For this first assignment I am still drawn to the previous work with the baobab trees. I asked a friend who is to lucky to have a baobab in her garden and on in the middle of the street in front of her house in South Africa, to send some pictures of different perspectives – looking up into the tree.

I am influenced by the work of Georgia o Keefe and would like to attempt some of her ideas in The Lawrence Tree in my work.

The work needs to be representational – so I need to show what I see. I keep in mind that o’Keefe’s work was more abstract, as her knowledge of the natural world was channelled into abstract compositions of lines that form shapes and contours while eliminating distracting details, a process of identifying the very essence of a given location or subject. On the Modern Met website I read the following about the artists:…….helped to usher in the American Modernism movement with a style that favors the interpretation of subjects rather than representing them through strict realism. O’Keeffe was best known for her ‘sensuous treatment’ of flowers and her landscape paintings. I am looking at the work of Georgia O Keeffe and read her own words about the tree she painted on the estate of D H Lawrence: “…There was a long weathered carpenter’s bench under the tall tree in front of the little old house that Lawrence had lived in there. I often lay on that bench looking up into the tree…past the trunk and up into the branches. It was particularly fine at night with the stars above the tree.”

I still think she knew how to look more intently – almost as if with a lense and trying to magnify the beauty of what she saw and bring the viewer ‘into’ her work. I looked at her painting of New York, and again see this different perspective and compositions – almost to dramatise the building by not showing any natural or artificial light.

I decide to work along with the following statement I found on the Tate website: “Representational Art is a term that generally refers to a painting or sculpture that is clearly recognizable for what it claims to be. … Representational Art depicts any identifiable object or series of objects and their physical appearance in reality.” I will aim for my painting to be identifiable, but still keep touch with my idea of looking at the perspective that Georgia O’Keeffe used.

City Night, 1926

On a blog I read the following: “By virtue of the vantage of these paintings, there is a gesture towards some first-person perspective: it looks like we are on ground level, looking up, or from a high window, looking down. But that is all there is: a gesture. From there, the perspective on the city is seeped in ambivalence. Too plain and simple to call it romantic. Too grand to call it disgusted or satiric. The paintings evoke a particular eye, but then resists a point-of-view.” (https://isak.typepad.com/isak/2012/07/the-urban-paintings-of-georgia-okeeffe.html)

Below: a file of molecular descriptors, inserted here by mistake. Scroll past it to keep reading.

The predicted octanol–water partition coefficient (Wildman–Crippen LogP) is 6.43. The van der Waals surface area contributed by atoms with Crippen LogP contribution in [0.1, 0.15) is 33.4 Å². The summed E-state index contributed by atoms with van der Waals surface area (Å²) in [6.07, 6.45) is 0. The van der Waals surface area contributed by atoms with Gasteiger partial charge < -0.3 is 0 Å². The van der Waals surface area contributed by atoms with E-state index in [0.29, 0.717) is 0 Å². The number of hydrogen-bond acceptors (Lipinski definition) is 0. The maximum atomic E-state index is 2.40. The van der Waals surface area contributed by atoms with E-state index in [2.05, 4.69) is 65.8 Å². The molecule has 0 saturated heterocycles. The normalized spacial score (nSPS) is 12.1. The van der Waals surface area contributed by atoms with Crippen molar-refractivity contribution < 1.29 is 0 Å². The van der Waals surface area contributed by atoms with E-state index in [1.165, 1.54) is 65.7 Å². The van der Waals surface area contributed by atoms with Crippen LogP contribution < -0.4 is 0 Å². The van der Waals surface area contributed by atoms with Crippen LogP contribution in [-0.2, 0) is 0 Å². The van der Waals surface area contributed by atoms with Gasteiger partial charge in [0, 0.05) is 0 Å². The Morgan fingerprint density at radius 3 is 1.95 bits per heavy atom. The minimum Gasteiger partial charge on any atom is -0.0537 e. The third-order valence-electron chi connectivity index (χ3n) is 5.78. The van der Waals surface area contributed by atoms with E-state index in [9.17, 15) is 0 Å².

I choose to work on a Prussian Blue imprimatura layer and work on a paperboard support. This is a cheaper option than canvas and I feel confident to experiment, if I feel the need to start the process over again. Thinking about the perspective of the tree I want to use, my mind goes to the work of George Beselitz – the upside down works and why he did that.

Drawing on ground

I want to create the feeling that one is looking up into this big tree. I work wet in wet and try not to get to absorbed into detail – the light falling on the branches is not easy and the forms are abstract. I work with Raw Umber, White and Magenta. Looking at the tree from a upward view, there are many lines and angles that could indicate abstraction, and even something almost like a fantasy. I do hope this is what I can indicate. I did a small painting on paper – composition ideas as to how to place the tree for the perspective idea. I decided to use the support in a portrait format, and was later sorry I did not explore using landscape set up for the support – I think I would have been able to get more of the tree canopy into the painting, which could create more drama to the viewer experience. Point I learned here, is to do more preliminary drawings – notes did say so and hinted to ….”look at different possibilities for composition” (Study notes:46) I was over eager to start. I felt happy with idea of purple/brown tonal colours for the tree – this is one of the trees in Africa I had the opportunity to really observe over years, and feel it will be more representational.